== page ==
For me, it‘s not the biggest issue at all.  I think he‘s fluent in Mandarin and served his country.  What I think is going to be most important for him is coming and staying true to his more moderate stance, which as well know in the primaries, can oftentimes—you can get away from that and sort of go towards the right. 

O‘DONNELL:  Meghan, quickly before we go, you‘re most surprising tip for Republicans candidates.  It‘s tip number six, make friends with Rachel Maddow. 

MCCAIN:  I just don‘t think you can‘t run for president only doing interviews with Greta Van Susteren.  Unfortunately, this is becoming a very strict trend.  I think it‘s just lame and you‘re not going to get anywhere, or reach out to any other voters.  You have to do interviews on every network, MSNBC, CNN, everything in between.  You just can‘t placate to Fox. 

O‘DONNELL:  Meghan McCain, contributor to the “Daily Beast,” thank you very much for joining me tonight.  Keep an eye on Tim Pawlenty, Meghan. 

MCCAIN:  I will.  Thank you so much for having me. 

O‘DONNELL:  OK.  Coming up, “the Daily Show”‘s Jon Stewart corners Fox‘s Chris Wallace while on Fox turf. 

And Ron Paul will never get the Republican presidential nomination.  But I‘ll tell you why we need him to stay in the race for as long as possible.   And it‘s not what you think.  That‘s in tonight‘s Rewrite.

(COMMERCIAL BREAK)

O‘DONNELL:  Time for tonight‘s Rewrite.  Perennial presidential candidate Ron Paul is trying to spin the success he had this weekend in one hotel ballroom in New Orleans into success as a national candidate for the Republican presidential nomination.  Congressman Paul won the straw poll at the Republican Leadership Conference in New Orleans on Saturday with 612 votes.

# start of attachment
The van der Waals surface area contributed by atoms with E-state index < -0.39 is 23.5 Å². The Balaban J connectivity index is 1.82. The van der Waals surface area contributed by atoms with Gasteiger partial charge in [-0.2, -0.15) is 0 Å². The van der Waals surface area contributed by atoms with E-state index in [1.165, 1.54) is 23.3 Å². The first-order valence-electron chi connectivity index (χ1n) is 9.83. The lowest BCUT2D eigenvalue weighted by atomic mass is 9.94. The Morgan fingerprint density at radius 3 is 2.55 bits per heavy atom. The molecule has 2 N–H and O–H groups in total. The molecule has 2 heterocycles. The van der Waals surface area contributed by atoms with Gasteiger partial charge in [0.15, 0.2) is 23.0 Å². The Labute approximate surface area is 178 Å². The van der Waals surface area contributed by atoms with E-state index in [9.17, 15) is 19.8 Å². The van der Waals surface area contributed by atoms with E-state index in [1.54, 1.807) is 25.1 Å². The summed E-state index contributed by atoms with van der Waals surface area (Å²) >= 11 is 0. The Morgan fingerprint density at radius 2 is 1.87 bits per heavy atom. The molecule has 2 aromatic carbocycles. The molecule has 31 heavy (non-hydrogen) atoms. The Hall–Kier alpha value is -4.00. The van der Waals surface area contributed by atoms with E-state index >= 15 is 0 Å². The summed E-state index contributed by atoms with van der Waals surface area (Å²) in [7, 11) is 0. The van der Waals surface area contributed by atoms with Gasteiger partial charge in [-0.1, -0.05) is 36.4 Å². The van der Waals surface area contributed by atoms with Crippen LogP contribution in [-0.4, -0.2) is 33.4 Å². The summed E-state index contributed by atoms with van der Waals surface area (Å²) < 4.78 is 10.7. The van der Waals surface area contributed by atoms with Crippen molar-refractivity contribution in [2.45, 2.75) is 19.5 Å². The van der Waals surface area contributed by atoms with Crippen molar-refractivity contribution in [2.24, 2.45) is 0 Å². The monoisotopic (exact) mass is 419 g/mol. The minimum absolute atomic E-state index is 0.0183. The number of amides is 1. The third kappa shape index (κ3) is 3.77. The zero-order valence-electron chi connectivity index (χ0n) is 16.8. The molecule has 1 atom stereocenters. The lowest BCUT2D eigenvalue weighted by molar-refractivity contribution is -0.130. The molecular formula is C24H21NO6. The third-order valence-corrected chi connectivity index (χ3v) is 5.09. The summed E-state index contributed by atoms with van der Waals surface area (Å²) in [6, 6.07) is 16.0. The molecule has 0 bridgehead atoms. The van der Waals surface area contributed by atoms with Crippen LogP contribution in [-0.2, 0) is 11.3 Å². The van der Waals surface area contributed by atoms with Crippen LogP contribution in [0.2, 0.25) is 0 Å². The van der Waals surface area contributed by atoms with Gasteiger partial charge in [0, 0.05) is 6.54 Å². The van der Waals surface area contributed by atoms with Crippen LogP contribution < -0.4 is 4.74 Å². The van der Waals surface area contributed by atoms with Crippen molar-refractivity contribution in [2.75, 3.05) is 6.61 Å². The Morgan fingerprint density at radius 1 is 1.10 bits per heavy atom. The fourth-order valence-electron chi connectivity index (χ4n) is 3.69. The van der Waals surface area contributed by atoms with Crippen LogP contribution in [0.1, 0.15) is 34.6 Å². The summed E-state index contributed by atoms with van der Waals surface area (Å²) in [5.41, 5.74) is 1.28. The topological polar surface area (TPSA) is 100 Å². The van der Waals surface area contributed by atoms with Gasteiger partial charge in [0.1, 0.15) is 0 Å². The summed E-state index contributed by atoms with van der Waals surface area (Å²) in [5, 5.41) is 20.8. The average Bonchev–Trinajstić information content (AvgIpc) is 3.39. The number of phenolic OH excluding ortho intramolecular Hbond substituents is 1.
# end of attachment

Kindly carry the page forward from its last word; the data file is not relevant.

Jon Huntsman came in second, which will surely be the high point of the Huntsman campaign when he writes his memoirs.  Michele Bachmann came in third.  Herman Cain was fourth.  And the front-runner in all of the polls, Willard M. Romney, came in fifth. 

Tim Pawlenty, who has a better chance than any of them of actually getting the nomination, came in dead last.  Any poll, straw or otherwise, that indicates Ron Paul has a better chance of becoming president than Tim Pawlenty is, of course, an ignorable absurdity. 

Experienced election observers are not prepared to change Ron Paul‘s status from fringe candidate to contender.  But all of us should be very glad that Ron Paul stays in this race.  Here‘s why. 

(BEGIN VIDEO CLIP)